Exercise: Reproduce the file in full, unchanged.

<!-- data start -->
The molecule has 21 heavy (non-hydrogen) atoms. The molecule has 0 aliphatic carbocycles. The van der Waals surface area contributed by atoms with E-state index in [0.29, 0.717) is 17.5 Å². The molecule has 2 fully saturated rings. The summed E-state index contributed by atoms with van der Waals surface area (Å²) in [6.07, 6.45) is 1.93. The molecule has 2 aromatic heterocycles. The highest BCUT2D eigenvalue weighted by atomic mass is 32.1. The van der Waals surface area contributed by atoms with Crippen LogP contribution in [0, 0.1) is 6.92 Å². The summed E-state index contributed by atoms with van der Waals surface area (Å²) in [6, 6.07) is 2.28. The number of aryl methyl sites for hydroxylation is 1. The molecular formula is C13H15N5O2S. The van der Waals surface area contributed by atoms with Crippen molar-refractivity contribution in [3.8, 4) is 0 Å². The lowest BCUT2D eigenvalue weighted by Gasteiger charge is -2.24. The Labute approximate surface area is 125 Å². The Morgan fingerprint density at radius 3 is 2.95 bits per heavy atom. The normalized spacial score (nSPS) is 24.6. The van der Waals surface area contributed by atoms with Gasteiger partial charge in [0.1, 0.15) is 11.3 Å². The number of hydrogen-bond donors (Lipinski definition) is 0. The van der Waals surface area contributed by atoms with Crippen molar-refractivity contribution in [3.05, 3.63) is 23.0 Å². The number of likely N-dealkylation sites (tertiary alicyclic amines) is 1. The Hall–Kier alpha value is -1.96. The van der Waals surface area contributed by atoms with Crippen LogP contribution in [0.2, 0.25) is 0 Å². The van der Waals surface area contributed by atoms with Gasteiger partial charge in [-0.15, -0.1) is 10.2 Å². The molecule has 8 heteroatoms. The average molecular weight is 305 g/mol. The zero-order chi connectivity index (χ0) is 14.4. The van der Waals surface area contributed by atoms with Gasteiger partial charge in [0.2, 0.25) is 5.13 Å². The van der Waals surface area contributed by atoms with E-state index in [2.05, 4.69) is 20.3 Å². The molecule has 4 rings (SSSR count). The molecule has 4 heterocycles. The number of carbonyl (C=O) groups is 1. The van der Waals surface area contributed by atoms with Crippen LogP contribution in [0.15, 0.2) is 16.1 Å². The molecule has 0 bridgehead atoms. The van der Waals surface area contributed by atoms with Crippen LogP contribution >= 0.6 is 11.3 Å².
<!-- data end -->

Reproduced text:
The molecule has 21 heavy (non-hydrogen) atoms. The molecule has 0 aliphatic carbocycles. The van der Waals surface area contributed by atoms with E-state index in [0.29, 0.717) is 17.5 Å². The molecule has 2 fully saturated rings. The summed E-state index contributed by atoms with van der Waals surface area (Å²) in [6.07, 6.45) is 1.93. The molecule has 2 aromatic heterocycles. The highest BCUT2D eigenvalue weighted by atomic mass is 32.1. The van der Waals surface area contributed by atoms with Crippen LogP contribution in [0, 0.1) is 6.92 Å². The summed E-state index contributed by atoms with van der Waals surface area (Å²) in [6, 6.07) is 2.28. The number of aryl methyl sites for hydroxylation is 1. The molecular formula is C13H15N5O2S. The van der Waals surface area contributed by atoms with Crippen molar-refractivity contribution in [3.8, 4) is 0 Å². The lowest BCUT2D eigenvalue weighted by Gasteiger charge is -2.24. The Labute approximate surface area is 125 Å². The Morgan fingerprint density at radius 3 is 2.95 bits per heavy atom. The normalized spacial score (nSPS) is 24.6. The van der Waals surface area contributed by atoms with Gasteiger partial charge in [0.1, 0.15) is 11.3 Å². The number of hydrogen-bond donors (Lipinski definition) is 0. The van der Waals surface area contributed by atoms with Crippen molar-refractivity contribution in [3.05, 3.63) is 23.0 Å². The number of likely N-dealkylation sites (tertiary alicyclic amines) is 1. The Hall–Kier alpha value is -1.96. The van der Waals surface area contributed by atoms with Crippen LogP contribution in [0.2, 0.25) is 0 Å². The van der Waals surface area contributed by atoms with Gasteiger partial charge in [-0.15, -0.1) is 10.2 Å². The molecule has 8 heteroatoms. The average molecular weight is 305 g/mol. The zero-order chi connectivity index (χ0) is 14.4. The van der Waals surface area contributed by atoms with Gasteiger partial charge in [0.2, 0.25) is 5.13 Å². The van der Waals surface area contributed by atoms with E-state index in [2.05, 4.69) is 20.3 Å². The molecule has 4 rings (SSSR count). The molecule has 4 heterocycles. The number of carbonyl (C=O) groups is 1. The van der Waals surface area contributed by atoms with Crippen LogP contribution in [0.15, 0.2) is 16.1 Å². The molecule has 0 bridgehead atoms. The van der Waals surface area contributed by atoms with Crippen LogP contribution >= 0.6 is 11.3 Å².